• Hitler was an effective orator and actor, Mr. Ullrich reminds readers, adept at assuming various masks and feeding off the energy of his audiences. Although he concealed his anti-Semitism beneath a “mask of moderation” when trying to win the support of the socially liberal middle classes, he specialized in big, theatrical rallies staged with spectacular elements borrowed from the circus. Here, “Hitler adapted the content of his speeches to suit the tastes of his lower-middle-class, nationalist-conservative, ethnic-chauvinist and anti-Semitic listeners,” Mr. Ullrich writes. He peppered his speeches with coarse phrases and put-downs of hecklers. Even as he fomented chaos by playing to crowds’ fears and resentments, he offered himself as the visionary leader who could restore law and order.

• Hitler increasingly presented himself in messianic terms, promising “to lead Germany to a new era of national greatness,” though he was typically vague about his actual plans. He often harked back to a golden age for the country, Mr. Ullrich says, the better “to paint the present day in hues that were all the darker. Everywhere you looked now, there was only decline and decay.”

• Hitler’s repertoire of topics, Mr. Ullrich notes, was limited, and reading his speeches in retrospect, “it seems amazing that he attracted larger and larger audiences” with “repeated mantralike phrases” consisting largely of “accusations, vows of revenge and promises for the future.” But Hitler virtually wrote the modern playbook on demagoguery, arguing in “Mein Kampf” that propaganda must appeal to the emotions — not the reasoning powers — of the crowd. Its “purely intellectual level,” Hitler said, “will have to be that of the lowest mental common denominator among the public it is desired to reach.” Because the understanding of the masses “is feeble,” he went on, effective propaganda needed to be boiled down to a few slogans that should be “persistently repeated until the very last individual has come to grasp the idea that has been put forward.”

• Hitler’s rise was not inevitable, in Mr. Ullrich’s opinion. There were numerous points at which his ascent might have been derailed, he contends; even as late as January 1933, “it would have been eminently possible to prevent his nomination as Reich chancellor.” He benefited from a “constellation of crises that he was able to exploit cleverly and unscrupulously” — in addition to economic woes and unemployment, there was an “erosion of the political center” and a growing resentment of the elites. The unwillingness of Germany’s political parties to compromise had contributed to a perception of government dysfunction, Mr. Ullrich suggests, and the belief of Hitler supporters that the country needed “a man of iron” who could shake things up. “Why not give the National Socialists a chance?” a prominent banker said of the Nazis. “They seem pretty gutsy to me.”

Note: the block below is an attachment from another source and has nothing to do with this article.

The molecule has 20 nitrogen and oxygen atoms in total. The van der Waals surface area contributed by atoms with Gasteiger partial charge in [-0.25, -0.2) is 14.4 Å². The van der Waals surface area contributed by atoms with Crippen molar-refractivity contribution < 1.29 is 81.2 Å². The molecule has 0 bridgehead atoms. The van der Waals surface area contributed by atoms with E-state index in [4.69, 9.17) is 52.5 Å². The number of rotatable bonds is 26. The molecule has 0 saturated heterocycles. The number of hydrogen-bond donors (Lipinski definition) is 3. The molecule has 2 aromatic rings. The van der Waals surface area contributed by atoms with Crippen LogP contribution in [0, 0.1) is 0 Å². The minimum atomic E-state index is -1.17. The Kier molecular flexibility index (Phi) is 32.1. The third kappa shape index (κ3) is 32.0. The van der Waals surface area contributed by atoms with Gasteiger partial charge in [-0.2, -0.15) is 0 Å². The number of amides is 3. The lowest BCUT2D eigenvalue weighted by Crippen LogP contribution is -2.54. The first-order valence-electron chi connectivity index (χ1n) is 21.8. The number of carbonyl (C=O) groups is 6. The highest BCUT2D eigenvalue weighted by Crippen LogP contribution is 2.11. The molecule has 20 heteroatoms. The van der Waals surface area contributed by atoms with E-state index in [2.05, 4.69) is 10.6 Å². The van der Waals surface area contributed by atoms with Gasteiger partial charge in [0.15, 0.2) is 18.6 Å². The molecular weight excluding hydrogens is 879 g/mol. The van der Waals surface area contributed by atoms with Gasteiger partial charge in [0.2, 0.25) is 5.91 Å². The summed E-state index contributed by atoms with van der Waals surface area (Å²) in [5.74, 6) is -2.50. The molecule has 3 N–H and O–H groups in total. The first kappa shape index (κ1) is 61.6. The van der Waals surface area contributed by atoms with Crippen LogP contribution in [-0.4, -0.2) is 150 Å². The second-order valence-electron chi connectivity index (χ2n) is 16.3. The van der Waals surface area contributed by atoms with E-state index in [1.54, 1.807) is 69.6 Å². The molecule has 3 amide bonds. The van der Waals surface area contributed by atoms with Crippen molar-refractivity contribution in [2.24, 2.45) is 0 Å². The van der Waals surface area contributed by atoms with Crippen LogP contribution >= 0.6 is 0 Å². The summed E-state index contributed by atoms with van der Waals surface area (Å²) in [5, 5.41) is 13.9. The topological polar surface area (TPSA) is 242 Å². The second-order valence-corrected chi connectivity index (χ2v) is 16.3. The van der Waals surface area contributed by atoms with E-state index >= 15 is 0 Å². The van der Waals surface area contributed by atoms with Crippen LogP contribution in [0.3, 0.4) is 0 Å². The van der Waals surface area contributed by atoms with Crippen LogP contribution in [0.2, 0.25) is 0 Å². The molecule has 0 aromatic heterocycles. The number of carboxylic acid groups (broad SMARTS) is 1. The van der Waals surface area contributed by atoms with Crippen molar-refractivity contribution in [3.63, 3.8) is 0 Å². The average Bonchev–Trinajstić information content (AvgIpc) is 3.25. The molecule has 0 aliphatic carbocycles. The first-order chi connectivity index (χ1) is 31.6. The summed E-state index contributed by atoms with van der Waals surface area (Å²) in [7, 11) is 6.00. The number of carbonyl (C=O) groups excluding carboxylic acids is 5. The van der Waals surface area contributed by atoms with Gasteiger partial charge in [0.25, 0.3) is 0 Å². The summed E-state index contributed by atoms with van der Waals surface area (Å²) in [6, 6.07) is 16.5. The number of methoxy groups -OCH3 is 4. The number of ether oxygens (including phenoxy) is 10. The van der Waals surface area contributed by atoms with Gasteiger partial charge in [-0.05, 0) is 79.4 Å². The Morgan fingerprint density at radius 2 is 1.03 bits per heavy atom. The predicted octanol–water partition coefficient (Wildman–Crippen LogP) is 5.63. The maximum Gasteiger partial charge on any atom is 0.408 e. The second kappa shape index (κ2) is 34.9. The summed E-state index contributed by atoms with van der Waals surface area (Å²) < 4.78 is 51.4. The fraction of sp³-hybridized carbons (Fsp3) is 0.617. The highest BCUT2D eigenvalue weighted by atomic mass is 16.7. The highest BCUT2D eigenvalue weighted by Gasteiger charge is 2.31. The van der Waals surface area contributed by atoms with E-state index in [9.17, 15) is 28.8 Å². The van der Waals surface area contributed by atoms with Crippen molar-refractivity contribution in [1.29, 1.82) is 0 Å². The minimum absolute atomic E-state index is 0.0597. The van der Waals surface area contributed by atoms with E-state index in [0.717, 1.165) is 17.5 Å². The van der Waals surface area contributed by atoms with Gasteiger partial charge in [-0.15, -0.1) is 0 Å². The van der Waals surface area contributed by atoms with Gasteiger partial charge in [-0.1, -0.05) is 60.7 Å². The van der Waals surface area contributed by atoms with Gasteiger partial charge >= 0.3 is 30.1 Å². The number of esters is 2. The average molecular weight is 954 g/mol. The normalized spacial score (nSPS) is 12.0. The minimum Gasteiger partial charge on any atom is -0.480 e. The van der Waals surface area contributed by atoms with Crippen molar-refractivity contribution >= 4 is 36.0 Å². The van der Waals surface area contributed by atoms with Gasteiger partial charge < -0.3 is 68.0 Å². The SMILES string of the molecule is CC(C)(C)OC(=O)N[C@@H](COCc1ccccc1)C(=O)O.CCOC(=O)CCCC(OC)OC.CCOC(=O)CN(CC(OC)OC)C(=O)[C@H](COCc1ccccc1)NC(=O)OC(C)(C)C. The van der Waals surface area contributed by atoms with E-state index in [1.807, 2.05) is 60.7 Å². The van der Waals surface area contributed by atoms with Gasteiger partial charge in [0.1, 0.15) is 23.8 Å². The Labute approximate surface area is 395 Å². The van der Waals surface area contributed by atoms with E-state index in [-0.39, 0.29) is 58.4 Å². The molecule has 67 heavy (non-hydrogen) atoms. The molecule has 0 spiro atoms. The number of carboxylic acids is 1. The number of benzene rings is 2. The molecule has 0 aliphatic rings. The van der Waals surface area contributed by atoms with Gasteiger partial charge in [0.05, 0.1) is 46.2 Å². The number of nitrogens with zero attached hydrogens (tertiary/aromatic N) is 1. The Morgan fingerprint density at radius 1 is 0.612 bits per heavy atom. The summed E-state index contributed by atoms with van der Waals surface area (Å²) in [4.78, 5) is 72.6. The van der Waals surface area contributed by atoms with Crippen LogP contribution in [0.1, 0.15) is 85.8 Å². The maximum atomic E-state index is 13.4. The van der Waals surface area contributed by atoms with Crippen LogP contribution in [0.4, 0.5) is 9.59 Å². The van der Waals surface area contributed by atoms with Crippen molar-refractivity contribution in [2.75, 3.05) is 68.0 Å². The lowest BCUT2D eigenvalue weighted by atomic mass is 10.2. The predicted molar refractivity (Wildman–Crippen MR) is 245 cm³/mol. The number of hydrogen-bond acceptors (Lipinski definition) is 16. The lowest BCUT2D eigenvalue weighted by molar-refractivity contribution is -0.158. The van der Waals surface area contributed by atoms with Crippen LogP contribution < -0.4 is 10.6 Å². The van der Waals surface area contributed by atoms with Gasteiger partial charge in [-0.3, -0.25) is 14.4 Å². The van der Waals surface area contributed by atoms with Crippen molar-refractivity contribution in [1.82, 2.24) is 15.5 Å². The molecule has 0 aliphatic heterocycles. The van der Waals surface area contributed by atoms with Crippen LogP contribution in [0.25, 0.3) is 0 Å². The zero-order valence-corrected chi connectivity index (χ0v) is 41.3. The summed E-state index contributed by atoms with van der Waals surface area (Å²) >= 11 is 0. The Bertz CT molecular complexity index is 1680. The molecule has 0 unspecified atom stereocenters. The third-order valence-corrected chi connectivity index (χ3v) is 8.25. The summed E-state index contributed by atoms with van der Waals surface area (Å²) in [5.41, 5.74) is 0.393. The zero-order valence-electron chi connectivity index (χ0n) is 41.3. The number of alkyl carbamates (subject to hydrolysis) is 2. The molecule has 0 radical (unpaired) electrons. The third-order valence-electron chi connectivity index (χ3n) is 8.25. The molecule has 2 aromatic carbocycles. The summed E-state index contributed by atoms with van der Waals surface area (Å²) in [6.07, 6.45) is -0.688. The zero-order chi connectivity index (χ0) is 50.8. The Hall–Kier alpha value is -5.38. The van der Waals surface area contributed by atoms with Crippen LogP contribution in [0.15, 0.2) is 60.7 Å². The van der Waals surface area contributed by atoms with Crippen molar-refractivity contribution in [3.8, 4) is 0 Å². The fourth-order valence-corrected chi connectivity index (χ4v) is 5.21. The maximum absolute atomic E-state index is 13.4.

• Hitler’s ascension was aided and abetted by the naïveté of domestic adversaries who failed to appreciate his ruthlessness and tenacity, and by foreign statesmen who believed they could control his aggression. Early on, revulsion at Hitler’s style and appearance, Mr. Ullrich writes, led some critics to underestimate the man and his popularity, while others dismissed him as a celebrity, a repellent but fascinating “evening’s entertainment.” Politicians, for their part, suffered from the delusion that the dominance of traditional conservatives in the cabinet would neutralize the threat of Nazi abuse of power and “fence Hitler in.” “As far as Hitler’s long-term wishes were concerned,” Mr. Ullrich observes, “his conservative coalition partners believed either that he was not serious or that they could exert a moderating influence on him. In any case, they were severely mistaken.”

• Hitler, it became obvious, could not be tamed — he needed only five months to consolidate absolute power after becoming chancellor. “Non-National Socialist German states” were brought into line, Mr. Ullrich writes, “with pressure from the party grass roots combining effectively with pseudo-legal measures ordered by the Reich government.” Many Germans jumped on the Nazi bandwagon not out of political conviction but in hopes of improving their career opportunities, he argues, while fear kept others from speaking out against the persecution of the Jews. The independent press was banned or suppressed and books deemed “un-German” were burned. By March 1933, Hitler had made it clear, Mr. Ullrich says, “that his government was going to do away with all norms of separation of powers and the rule of law.”

• Hitler had a dark, Darwinian view of the world. And he would not only become, in Mr. Ullrich’s words, “a mouthpiece of the cultural pessimism” growing in right-wing circles in the Weimar Republic, but also the avatar of what Thomas Mann identified as a turning away from reason and the fundamental principles of a civil society — namely, “liberty, equality, education, optimism and belief in progress.”

Follow Michiko Kakutani on Twitter: @michikokakutani

Hitler

Ascent 1889-1939

By Volker Ullrich

Translated by Jefferson Chase

Illustrated. 998 pages. Knopf. $40.